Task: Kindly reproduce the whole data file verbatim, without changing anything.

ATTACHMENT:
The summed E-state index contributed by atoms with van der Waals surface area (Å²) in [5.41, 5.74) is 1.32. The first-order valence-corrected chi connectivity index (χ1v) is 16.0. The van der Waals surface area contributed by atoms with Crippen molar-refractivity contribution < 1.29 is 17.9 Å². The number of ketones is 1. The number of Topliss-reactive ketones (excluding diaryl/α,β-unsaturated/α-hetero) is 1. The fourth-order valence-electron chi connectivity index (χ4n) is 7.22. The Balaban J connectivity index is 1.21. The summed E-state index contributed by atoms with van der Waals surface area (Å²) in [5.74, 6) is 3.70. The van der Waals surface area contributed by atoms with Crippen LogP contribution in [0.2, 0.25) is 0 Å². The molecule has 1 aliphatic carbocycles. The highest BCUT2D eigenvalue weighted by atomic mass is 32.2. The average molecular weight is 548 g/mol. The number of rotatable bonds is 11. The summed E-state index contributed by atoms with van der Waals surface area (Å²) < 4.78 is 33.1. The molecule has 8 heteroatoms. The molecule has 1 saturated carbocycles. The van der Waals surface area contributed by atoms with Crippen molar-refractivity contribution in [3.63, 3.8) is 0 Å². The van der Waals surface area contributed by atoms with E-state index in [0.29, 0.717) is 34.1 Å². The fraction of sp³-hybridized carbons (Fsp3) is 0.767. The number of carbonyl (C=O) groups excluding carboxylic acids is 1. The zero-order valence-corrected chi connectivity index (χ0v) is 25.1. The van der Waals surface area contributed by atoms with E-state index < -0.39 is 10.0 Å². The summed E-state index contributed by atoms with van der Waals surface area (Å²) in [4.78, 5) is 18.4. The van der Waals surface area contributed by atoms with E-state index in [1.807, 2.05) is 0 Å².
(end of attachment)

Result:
The summed E-state index contributed by atoms with van der Waals surface area (Å²) in [5.41, 5.74) is 1.32. The first-order valence-corrected chi connectivity index (χ1v) is 16.0. The van der Waals surface area contributed by atoms with Crippen molar-refractivity contribution < 1.29 is 17.9 Å². The number of ketones is 1. The number of Topliss-reactive ketones (excluding diaryl/α,β-unsaturated/α-hetero) is 1. The fourth-order valence-electron chi connectivity index (χ4n) is 7.22. The Balaban J connectivity index is 1.21. The summed E-state index contributed by atoms with van der Waals surface area (Å²) in [5.74, 6) is 3.70. The van der Waals surface area contributed by atoms with Crippen LogP contribution in [0.2, 0.25) is 0 Å². The molecule has 1 aliphatic carbocycles. The highest BCUT2D eigenvalue weighted by atomic mass is 32.2. The average molecular weight is 548 g/mol. The number of rotatable bonds is 11. The summed E-state index contributed by atoms with van der Waals surface area (Å²) < 4.78 is 33.1. The molecule has 8 heteroatoms. The molecule has 1 saturated carbocycles. The van der Waals surface area contributed by atoms with Crippen molar-refractivity contribution in [3.63, 3.8) is 0 Å². The van der Waals surface area contributed by atoms with E-state index in [0.29, 0.717) is 34.1 Å². The fraction of sp³-hybridized carbons (Fsp3) is 0.767. The number of carbonyl (C=O) groups excluding carboxylic acids is 1. The zero-order valence-corrected chi connectivity index (χ0v) is 25.1. The van der Waals surface area contributed by atoms with E-state index < -0.39 is 10.0 Å². The summed E-state index contributed by atoms with van der Waals surface area (Å²) in [4.78, 5) is 18.4. The van der Waals surface area contributed by atoms with E-state index in [1.807, 2.05) is 0 Å².